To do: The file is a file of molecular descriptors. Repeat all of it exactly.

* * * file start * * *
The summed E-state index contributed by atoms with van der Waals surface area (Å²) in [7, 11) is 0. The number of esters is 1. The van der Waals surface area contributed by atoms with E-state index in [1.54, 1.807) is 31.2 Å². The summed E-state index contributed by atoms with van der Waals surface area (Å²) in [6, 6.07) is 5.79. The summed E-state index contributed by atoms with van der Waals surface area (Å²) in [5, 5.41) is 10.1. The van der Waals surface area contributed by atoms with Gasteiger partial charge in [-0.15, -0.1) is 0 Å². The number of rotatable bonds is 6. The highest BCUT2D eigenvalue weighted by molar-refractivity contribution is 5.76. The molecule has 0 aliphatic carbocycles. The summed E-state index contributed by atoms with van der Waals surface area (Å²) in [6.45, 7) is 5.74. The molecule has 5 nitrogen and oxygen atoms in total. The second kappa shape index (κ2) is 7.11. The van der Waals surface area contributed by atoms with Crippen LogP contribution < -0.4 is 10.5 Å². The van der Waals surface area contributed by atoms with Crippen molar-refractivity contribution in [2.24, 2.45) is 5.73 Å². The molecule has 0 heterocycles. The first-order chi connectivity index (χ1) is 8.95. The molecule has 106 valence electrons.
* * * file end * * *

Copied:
The summed E-state index contributed by atoms with van der Waals surface area (Å²) in [7, 11) is 0. The number of esters is 1. The van der Waals surface area contributed by atoms with E-state index in [1.54, 1.807) is 31.2 Å². The summed E-state index contributed by atoms with van der Waals surface area (Å²) in [6, 6.07) is 5.79. The summed E-state index contributed by atoms with van der Waals surface area (Å²) in [5, 5.41) is 10.1. The van der Waals surface area contributed by atoms with Gasteiger partial charge in [-0.15, -0.1) is 0 Å². The number of rotatable bonds is 6. The highest BCUT2D eigenvalue weighted by molar-refractivity contribution is 5.76. The molecule has 0 aliphatic carbocycles. The summed E-state index contributed by atoms with van der Waals surface area (Å²) in [6.45, 7) is 5.74. The molecule has 5 nitrogen and oxygen atoms in total. The second kappa shape index (κ2) is 7.11. The van der Waals surface area contributed by atoms with Crippen LogP contribution < -0.4 is 10.5 Å². The van der Waals surface area contributed by atoms with Crippen molar-refractivity contribution in [2.24, 2.45) is 5.73 Å². The molecule has 0 heterocycles. The first-order chi connectivity index (χ1) is 8.95. The molecule has 106 valence electrons.